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Clinical variations in pyoderma gangrenosum

Dermatology TimesVol. 39 No. 05
Volume 39
Issue 5

An age-specific evaluation of patients with pyoderma gangrenosum (PG) may allow for the development of focused algorithms for prioritizing assessment based on age, according to a cohort study of 356 cases of PG in JAMA Dermatology.

An age-specific evaluation of patients with pyoderma gangrenosum (PG) may allow for the development of focused algorithms for prioritizing assessment based on age, according to a cohort study of 356 cases of PG in JAMA Dermatology.

The study found that while clinical features of the rare inflammatory skin condition were comparable between younger and older patients, associated medical comorbidities varied by age. For instance, there were higher rates of inflammatory bowel disease (IBD) in patients younger than 65, while patients 65 and older had higher rates of solid organ and hematologic malignant neoplasms, hematologic disorders, and inflammatory arthritis.
"When handling very rare entities, often our understanding is based on a
single institution, sometimes even a single-provider, retrospective series," says co-author Misha Rosenbach, M.D., an associate professor of dermatology and internal medicine at the Perelman School of Medicine at the University of Pennsylvania in Philadelphia.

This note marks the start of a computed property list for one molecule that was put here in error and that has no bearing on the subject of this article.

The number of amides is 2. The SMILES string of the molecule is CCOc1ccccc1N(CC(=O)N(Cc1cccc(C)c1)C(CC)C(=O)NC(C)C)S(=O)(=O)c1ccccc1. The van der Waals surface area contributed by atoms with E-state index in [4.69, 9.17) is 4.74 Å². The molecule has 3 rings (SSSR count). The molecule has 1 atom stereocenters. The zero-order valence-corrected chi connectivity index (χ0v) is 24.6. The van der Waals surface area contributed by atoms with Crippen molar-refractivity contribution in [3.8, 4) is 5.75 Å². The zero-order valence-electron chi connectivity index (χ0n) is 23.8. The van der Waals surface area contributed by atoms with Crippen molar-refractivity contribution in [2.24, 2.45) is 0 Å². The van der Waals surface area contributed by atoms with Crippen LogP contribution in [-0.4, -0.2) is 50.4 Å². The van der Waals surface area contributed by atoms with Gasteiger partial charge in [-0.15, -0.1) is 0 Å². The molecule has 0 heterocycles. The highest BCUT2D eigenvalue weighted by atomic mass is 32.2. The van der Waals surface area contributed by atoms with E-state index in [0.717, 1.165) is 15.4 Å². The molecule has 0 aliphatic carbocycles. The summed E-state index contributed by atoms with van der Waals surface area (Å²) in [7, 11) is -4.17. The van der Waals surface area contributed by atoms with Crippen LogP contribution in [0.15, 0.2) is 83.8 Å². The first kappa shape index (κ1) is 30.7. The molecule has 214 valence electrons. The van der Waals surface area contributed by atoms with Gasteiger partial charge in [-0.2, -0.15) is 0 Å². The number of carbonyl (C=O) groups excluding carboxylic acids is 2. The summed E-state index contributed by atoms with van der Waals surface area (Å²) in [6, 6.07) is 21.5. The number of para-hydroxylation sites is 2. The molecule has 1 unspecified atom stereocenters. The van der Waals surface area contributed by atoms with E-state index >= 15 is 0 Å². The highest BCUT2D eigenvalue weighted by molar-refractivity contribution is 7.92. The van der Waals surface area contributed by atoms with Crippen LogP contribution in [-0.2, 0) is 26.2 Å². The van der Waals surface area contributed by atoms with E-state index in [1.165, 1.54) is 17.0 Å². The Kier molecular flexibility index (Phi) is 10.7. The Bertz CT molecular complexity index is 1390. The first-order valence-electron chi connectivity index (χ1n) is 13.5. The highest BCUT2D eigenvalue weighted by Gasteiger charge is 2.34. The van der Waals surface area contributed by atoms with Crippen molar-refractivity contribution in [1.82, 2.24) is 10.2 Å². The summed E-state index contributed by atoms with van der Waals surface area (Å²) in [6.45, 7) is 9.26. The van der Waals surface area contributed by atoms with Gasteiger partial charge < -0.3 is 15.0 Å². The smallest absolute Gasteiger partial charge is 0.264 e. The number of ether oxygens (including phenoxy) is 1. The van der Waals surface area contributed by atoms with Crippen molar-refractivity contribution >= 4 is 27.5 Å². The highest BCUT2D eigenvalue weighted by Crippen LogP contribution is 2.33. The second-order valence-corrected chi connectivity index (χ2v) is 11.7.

The current study pooled data from two large tertiary care academic centers: University of Pennsylvania and Harvard Medical School. "We gathered three times as many cases as the largest previous study," Dr. Rosenbach tells Dermatology Times. "This allowed us to confirm some previously held beliefs about systemic disease associations in general, and also to identify a clear split in the age-groups and their systemic disease associations."

Overall, 66.3% of patients had associated medical comorbidities. "This is a larger number than previously reported," Dr. Rosenbach says. "Perhaps this is because we are tertiary care referral centers, or perhaps because we do a more thorough workup looking for these entities."

In addition, "perhaps not surprisingly, the older age group was more likely to have malignancies and hematological disorders than the younger group, although importantly some young patients did have cancer/hematologic abnormalities," Dr. Rosenbach says.

Dr. Rosenbach points out that the high numbers of younger patients with PG-associated IBD -- 47.7% versus 26.6% of older patients -- "really strengthens the need for clinicians to carefully screen for IBD with directed questions, and have a very low threshold to refer patients for
gastrointestinal (GI) evaluation."